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Seattle U., St. Martin’s faculty unite to fight for their rights

The following is from SEIU Local 925:

(Sept. 29, 2017) — Contingent, tenured, and tenure-line faculty at Seattle University and Saint Martin’s University announced this week that they will unite and build a strong organization outside the National Labor Relations Board (NLRB) process to fight for improvements like fair pay and better working conditions.

“While we have attempted to follow labor law in good faith, it is apparent that this is a route that our Catholic institutions refuse to respect,” said Ben Stork, Film Studies Instructor at Seattle University. “As the actions of our employers have consistently shown, the existing system is ripe for abuse and religiously affiliated universities seem only too happy to take advantage of this uneven playing field. Perhaps moving outside the NLRB process will provide these universities with a fresh opportunity to do the right thing and truly follow their stated mission to care for the whole person by meeting us at the bargaining table. Regardless, we will continue to fight for our rights as workers while advocating for improved learning conditions for our students.”

Seattle University contingent faculty won their union election in September 2016 (after waiting over two years for their votes to be counted). Saint Martin’s University contingent faculty won their union election in June 2016, and tenured and tenure-line faculty won theirs outside of the NLRB in April 2017. Administrators at both institutions have abused faculty rights under federal law and carried on a sustained legal attack on the faculty’s right to organize and pursue collective bargaining.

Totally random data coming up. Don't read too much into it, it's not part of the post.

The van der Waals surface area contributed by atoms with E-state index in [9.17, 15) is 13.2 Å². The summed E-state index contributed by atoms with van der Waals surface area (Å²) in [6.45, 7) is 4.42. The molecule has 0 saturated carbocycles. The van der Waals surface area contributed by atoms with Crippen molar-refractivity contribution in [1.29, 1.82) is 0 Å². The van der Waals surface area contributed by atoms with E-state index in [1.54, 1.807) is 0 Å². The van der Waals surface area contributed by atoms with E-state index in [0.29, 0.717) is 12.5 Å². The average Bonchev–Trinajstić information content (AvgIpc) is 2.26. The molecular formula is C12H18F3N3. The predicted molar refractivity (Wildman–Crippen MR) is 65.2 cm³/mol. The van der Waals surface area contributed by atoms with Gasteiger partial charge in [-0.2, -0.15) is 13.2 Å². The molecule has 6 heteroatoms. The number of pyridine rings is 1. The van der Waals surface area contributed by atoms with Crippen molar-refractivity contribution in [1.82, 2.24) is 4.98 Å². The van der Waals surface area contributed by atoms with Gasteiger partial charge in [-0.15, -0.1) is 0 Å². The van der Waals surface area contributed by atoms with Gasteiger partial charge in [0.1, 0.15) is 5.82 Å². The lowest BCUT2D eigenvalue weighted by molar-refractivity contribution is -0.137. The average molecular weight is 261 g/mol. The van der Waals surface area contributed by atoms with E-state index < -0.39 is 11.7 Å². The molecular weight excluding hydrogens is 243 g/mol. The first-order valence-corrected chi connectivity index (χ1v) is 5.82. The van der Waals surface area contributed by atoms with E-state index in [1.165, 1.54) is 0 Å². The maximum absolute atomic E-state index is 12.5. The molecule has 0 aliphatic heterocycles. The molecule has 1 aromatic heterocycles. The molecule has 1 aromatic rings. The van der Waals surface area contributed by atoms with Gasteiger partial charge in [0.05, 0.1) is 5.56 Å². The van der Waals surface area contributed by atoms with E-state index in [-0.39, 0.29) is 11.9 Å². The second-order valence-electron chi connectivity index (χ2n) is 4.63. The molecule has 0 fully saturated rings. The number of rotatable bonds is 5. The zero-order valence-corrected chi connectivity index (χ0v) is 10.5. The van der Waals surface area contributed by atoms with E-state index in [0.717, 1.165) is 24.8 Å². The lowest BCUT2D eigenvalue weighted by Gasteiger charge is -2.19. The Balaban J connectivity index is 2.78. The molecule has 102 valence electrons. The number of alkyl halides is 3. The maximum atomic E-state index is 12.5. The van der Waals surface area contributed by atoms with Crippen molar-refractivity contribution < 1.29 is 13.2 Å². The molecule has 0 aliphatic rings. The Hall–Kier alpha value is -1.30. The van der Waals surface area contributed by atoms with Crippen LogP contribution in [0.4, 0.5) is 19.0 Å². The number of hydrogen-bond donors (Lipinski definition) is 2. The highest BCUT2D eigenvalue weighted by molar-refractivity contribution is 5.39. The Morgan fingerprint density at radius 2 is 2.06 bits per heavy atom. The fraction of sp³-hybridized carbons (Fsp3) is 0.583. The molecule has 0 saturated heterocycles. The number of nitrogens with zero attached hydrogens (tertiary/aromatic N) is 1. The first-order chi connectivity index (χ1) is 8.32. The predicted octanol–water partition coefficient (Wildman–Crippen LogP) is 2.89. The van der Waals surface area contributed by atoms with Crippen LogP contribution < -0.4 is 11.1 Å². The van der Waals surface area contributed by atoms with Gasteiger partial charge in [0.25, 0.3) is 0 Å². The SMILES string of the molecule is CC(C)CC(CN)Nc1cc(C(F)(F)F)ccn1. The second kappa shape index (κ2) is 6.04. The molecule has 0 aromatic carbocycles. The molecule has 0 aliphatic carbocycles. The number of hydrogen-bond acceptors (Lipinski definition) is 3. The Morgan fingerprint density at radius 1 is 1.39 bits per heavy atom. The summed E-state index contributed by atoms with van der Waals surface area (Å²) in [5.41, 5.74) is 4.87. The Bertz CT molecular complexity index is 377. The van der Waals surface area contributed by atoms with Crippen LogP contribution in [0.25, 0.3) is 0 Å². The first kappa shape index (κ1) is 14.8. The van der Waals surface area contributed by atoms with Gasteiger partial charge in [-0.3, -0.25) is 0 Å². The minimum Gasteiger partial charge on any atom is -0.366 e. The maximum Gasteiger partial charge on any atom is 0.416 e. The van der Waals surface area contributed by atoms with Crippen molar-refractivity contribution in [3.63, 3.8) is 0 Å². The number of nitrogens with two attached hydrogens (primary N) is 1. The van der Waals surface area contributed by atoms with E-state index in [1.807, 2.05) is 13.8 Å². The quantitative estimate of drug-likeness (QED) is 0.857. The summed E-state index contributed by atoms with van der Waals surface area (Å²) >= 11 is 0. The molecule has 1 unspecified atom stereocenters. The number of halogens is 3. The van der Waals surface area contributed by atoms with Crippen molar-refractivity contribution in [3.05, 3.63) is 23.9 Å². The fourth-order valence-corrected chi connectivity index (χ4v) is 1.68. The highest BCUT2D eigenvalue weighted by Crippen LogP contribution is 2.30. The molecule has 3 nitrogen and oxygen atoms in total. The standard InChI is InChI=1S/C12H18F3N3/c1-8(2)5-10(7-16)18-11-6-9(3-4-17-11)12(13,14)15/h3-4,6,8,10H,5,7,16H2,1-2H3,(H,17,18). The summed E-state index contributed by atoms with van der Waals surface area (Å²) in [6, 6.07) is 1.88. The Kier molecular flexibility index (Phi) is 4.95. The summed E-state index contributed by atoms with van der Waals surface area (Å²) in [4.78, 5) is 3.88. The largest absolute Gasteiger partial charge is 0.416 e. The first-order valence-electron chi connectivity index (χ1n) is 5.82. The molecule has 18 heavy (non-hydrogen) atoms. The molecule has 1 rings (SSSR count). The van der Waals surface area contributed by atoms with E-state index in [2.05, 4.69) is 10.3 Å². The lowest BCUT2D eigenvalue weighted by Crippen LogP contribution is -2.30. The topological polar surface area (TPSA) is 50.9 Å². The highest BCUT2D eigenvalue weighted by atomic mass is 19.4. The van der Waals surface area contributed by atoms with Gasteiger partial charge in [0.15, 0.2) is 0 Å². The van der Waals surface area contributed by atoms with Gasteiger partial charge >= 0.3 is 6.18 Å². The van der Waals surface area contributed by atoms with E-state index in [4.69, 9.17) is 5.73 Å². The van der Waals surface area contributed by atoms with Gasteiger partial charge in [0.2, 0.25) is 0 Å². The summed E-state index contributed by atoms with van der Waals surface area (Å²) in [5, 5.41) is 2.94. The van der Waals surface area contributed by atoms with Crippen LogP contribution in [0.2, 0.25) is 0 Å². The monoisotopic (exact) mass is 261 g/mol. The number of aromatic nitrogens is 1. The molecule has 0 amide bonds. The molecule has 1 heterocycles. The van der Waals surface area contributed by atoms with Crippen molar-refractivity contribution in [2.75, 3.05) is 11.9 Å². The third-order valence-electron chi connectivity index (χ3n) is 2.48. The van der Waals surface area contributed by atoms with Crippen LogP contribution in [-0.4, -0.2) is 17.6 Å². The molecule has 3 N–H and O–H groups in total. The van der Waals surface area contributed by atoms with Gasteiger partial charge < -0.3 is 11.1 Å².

“Despite 18 months of our campaign at Saint Martin’s, our employer has failed to meet us in good faith under the auspices of the NLRB,” said Jennifer Jamison, Senior Lecturer in Psychology at Saint Martin’s University. “At every turn they’ve worked to thwart our rights under federal labor law. That ends today, but we’re just getting started in the continued fight for better working conditions.”

Higher education unions working outside the NLRB process are taking off and winning big. Last month, the SEIU-affiliated Duke Graduate Workers Union won thousands of dollars in concessions from the University outside of collective bargaining, on top of other gains.

“The NLRB cannot do what our University knows it should do: meet us at the bargaining table, and in so doing, honor the best traditions of our faith and our University,” added Jamison.

While Catholic educational institutions strive to promote social justice, the everyday reality is that many Catholic colleges and universities have moved dramatically toward corporatization and away from investing in educators and affordable, accessible college education. While student tuition and fees are $41,265 annually at Seattle University, the majority of its professors are forced to work part-time for low pay. Meanwhile, at Saint Martin’s University, the percentage of expenses devoted to instruction has declined to only 34%.

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